just have to make our tank out of glass?
<Perhaps. Please read here:
scroll down to the tray/section on Tanks. Bob Fenner>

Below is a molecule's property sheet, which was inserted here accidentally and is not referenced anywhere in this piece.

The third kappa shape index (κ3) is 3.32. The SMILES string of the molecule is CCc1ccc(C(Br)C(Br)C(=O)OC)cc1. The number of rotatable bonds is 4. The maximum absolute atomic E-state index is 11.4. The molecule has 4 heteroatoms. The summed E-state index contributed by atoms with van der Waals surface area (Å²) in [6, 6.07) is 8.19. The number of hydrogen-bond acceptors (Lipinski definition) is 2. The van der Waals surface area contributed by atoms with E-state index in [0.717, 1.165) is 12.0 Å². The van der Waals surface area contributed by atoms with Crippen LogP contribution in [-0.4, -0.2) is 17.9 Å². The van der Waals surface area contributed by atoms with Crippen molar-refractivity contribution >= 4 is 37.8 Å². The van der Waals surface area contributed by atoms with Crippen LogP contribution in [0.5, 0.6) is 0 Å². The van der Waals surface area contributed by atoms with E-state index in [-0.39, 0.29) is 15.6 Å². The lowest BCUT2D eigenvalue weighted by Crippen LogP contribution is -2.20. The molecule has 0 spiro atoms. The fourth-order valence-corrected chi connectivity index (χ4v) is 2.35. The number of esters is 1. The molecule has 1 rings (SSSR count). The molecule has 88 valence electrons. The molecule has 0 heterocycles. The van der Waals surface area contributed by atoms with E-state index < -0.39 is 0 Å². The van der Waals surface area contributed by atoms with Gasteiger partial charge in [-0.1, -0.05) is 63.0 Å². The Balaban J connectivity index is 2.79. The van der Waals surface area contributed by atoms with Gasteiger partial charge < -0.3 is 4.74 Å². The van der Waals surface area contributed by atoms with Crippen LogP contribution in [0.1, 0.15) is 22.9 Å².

Question That Needs Answering (Concrete Aquarium) -- 01/17/09 Hi, <<Hello>> I am an experienced marine aquarist. <<Cool'¦me too!>> And after deciding that a reef aquarium and a new seahorse breeding program wasn't enough I decided that I would like to take a shot at building my own aquarium. <<Okay'¦>> I was wondering if it is possible to build the framework and the sides of the aquarium out of cement and then use some type of sealant? <<I seem to recall that Rodney Jonklaas, a marine expert/hobbyist from decades past had some outdoor aquariums (he lived in Ceylon) that were made from concrete. These appeared to be low cement 'boxes' with a viewing panel on one side. So the short answer is, yes, this is possible'¦given that the cement 'framework' is sufficiently strong enough to hold up against the weight of the water. Depending on size of the tank, and the strength (PSI load) and thickness of the concrete, it is likely some sort of 'steel reinforcement' will be required, especially if this tank will be indoors. I suggest you consult/discus this project with a structural engineer before you begin. As for sealing/waterproofing the concrete, I have used a product called UGL Drylok to seal an outdoor cement pond and various other cement water features. The product has worked well for me, and has proven safe for aquatic life (freshwater at least) once it dries/cures. Although being a cement product itself it does leach material that will raise pH for a while, and I don't have any idea how it would stand up in a saltwater environment. Bob has used a few such products and I will ask him to comment here re their suitability for what you plan. Regards, EricR>> <Can indeed be done... and Eric is spot-on re the ref. to Jonklaas. Such tanks need to have "massive" walls, but can be quite decorative in the "right" setting. Usually simple curing is sufficient to render these structural elements sufficiently chemically inert. BobF>